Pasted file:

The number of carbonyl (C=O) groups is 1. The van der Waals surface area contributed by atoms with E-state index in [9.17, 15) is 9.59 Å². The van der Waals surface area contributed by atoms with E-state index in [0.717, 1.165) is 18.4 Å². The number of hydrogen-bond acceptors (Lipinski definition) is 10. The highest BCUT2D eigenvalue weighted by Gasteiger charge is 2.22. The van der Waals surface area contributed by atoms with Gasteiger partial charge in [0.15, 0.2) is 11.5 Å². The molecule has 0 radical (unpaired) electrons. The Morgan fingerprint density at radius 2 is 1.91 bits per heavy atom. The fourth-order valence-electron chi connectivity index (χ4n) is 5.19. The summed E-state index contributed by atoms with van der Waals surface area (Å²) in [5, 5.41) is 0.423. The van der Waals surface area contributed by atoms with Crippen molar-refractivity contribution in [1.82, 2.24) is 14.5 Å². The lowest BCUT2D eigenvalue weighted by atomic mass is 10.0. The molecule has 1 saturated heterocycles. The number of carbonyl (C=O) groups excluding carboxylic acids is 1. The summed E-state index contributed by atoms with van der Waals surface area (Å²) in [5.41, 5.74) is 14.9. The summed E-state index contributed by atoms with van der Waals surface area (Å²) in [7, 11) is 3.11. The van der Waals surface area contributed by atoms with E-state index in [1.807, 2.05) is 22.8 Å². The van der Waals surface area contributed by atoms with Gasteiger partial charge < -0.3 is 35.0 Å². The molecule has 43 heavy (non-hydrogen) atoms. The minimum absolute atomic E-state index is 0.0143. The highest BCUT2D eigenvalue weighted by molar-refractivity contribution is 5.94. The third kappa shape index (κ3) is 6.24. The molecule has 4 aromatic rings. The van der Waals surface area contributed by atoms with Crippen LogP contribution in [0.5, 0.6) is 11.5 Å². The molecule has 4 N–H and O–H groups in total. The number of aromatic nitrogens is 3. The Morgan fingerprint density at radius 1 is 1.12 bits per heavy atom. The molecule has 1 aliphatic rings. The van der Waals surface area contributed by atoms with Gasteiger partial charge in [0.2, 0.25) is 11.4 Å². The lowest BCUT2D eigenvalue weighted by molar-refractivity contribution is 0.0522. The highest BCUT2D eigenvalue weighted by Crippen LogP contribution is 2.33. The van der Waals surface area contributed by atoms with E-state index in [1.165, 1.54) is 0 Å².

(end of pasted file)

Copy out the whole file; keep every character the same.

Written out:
The number of carbonyl (C=O) groups is 1. The van der Waals surface area contributed by atoms with E-state index in [9.17, 15) is 9.59 Å². The van der Waals surface area contributed by atoms with E-state index in [0.717, 1.165) is 18.4 Å². The number of hydrogen-bond acceptors (Lipinski definition) is 10. The highest BCUT2D eigenvalue weighted by Gasteiger charge is 2.22. The van der Waals surface area contributed by atoms with Gasteiger partial charge in [0.15, 0.2) is 11.5 Å². The molecule has 0 radical (unpaired) electrons. The Morgan fingerprint density at radius 2 is 1.91 bits per heavy atom. The fourth-order valence-electron chi connectivity index (χ4n) is 5.19. The summed E-state index contributed by atoms with van der Waals surface area (Å²) in [5, 5.41) is 0.423. The van der Waals surface area contributed by atoms with Crippen molar-refractivity contribution in [1.82, 2.24) is 14.5 Å². The lowest BCUT2D eigenvalue weighted by atomic mass is 10.0. The molecule has 1 saturated heterocycles. The number of carbonyl (C=O) groups excluding carboxylic acids is 1. The summed E-state index contributed by atoms with van der Waals surface area (Å²) in [5.41, 5.74) is 14.9. The summed E-state index contributed by atoms with van der Waals surface area (Å²) in [7, 11) is 3.11. The van der Waals surface area contributed by atoms with E-state index in [1.807, 2.05) is 22.8 Å². The van der Waals surface area contributed by atoms with Gasteiger partial charge < -0.3 is 35.0 Å². The molecule has 43 heavy (non-hydrogen) atoms. The minimum absolute atomic E-state index is 0.0143. The highest BCUT2D eigenvalue weighted by molar-refractivity contribution is 5.94. The third kappa shape index (κ3) is 6.24. The molecule has 4 aromatic rings. The van der Waals surface area contributed by atoms with Crippen LogP contribution in [0.5, 0.6) is 11.5 Å². The molecule has 4 N–H and O–H groups in total. The number of aromatic nitrogens is 3. The Morgan fingerprint density at radius 1 is 1.12 bits per heavy atom. The molecule has 1 aliphatic rings. The van der Waals surface area contributed by atoms with Gasteiger partial charge in [0.2, 0.25) is 11.4 Å². The lowest BCUT2D eigenvalue weighted by molar-refractivity contribution is 0.0522. The highest BCUT2D eigenvalue weighted by Crippen LogP contribution is 2.33. The van der Waals surface area contributed by atoms with E-state index in [1.165, 1.54) is 0 Å².